Genome Res 1998 Mar;8(3):195-202
Department of Molecular Biotechnology, University of
Washington, Seattle, Washington 98195-7730, USA.
Sequencing of large clones or small genomes is generally done
by the shotgun approach (Anderson et al. 1982). This has two
phases: (1) a shotgun phase in which a number of reads are
generated from random subclones and assembled into contigs,
followed by (2) a directed, or finishing phase in which the
assembly is inspected for correctness and for various kinds of
data anomalies (such as contaminant reads, unremoved vector
sequence, and chimeric or deleted reads), additional data are
collected to close gaps and resolve low quality regions, and
editing is performed to correct assembly or base-calling errors.
Finishing is currently a bottleneck in large-scale sequencing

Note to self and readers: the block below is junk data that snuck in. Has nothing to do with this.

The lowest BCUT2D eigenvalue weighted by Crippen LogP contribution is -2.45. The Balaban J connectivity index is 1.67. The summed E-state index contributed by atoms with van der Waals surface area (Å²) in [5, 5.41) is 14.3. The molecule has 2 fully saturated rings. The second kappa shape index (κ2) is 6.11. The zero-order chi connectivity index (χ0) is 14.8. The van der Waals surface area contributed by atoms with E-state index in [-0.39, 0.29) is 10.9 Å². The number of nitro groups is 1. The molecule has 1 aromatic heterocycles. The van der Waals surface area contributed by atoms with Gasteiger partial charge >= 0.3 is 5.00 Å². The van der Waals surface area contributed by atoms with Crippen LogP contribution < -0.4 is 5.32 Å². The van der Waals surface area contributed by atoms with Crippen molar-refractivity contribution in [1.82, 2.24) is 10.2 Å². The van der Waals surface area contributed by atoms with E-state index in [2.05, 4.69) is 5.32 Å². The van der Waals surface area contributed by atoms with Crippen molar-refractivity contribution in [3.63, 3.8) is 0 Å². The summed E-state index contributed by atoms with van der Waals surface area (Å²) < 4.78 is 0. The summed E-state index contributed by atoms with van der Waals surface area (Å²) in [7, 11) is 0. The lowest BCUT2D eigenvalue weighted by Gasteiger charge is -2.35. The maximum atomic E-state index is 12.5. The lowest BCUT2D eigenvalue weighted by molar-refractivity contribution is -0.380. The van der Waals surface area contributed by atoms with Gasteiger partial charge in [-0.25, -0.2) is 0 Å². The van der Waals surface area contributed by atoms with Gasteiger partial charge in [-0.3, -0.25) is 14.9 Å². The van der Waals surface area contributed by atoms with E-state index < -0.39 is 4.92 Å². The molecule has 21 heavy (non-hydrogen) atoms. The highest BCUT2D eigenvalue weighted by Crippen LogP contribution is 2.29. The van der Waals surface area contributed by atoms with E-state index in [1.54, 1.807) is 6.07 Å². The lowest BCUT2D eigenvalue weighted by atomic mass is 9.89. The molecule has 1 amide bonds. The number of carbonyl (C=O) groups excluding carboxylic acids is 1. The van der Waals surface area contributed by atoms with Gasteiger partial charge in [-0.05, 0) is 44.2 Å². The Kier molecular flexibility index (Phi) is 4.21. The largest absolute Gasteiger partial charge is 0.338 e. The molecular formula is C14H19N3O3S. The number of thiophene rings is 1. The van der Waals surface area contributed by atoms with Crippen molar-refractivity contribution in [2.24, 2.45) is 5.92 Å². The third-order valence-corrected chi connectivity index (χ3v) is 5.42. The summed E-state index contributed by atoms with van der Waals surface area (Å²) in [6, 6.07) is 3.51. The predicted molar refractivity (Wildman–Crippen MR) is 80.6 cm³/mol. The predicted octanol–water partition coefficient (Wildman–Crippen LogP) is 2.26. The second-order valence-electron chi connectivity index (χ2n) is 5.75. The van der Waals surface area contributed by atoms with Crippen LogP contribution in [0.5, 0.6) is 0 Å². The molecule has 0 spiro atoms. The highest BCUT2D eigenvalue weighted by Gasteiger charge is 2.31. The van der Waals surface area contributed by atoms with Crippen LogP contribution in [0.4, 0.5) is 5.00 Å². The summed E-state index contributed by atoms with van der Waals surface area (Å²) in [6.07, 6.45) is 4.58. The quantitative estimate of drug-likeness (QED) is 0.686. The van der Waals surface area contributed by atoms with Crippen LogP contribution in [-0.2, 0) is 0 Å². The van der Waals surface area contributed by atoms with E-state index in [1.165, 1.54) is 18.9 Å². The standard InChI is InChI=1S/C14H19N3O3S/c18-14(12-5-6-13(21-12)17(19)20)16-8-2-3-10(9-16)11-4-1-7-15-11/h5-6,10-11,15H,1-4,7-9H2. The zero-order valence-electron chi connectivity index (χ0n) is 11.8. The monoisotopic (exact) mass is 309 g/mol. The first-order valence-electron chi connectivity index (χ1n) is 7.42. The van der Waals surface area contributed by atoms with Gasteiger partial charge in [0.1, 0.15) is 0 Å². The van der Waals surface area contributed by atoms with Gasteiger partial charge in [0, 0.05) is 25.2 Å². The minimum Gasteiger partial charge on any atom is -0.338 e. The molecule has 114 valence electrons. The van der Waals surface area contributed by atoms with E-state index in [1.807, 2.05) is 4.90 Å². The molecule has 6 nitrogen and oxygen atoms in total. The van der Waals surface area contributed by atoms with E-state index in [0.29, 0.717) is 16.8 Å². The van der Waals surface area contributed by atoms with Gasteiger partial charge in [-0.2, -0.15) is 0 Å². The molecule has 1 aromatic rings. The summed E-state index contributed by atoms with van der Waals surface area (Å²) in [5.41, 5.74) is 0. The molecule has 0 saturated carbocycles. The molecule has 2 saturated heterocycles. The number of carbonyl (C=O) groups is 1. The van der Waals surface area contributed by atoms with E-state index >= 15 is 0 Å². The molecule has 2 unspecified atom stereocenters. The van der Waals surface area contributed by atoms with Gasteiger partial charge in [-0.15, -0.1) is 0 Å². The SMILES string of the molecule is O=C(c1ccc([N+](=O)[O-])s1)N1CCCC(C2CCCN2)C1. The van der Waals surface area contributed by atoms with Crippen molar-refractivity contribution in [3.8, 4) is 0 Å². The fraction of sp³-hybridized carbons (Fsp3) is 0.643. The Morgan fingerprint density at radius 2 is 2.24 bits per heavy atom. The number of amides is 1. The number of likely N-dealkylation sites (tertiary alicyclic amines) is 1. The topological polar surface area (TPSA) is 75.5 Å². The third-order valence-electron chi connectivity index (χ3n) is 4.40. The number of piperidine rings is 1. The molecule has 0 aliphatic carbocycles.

efforts, and throughput gains will depend both on reducing the
need for human intervention and making it as efficient as
possible. We have developed a finishing tool, consed, which
attempts to implement these principles. A distinguishing feature
relative to other programs is the use of error probabilities from
our programs phred and phrap as an objective criterion to guide
the entire finishing process. More information is available at
http:// www.genome.washington.edu/consed/consed. html.
PMID: 9521923, UI: 98190161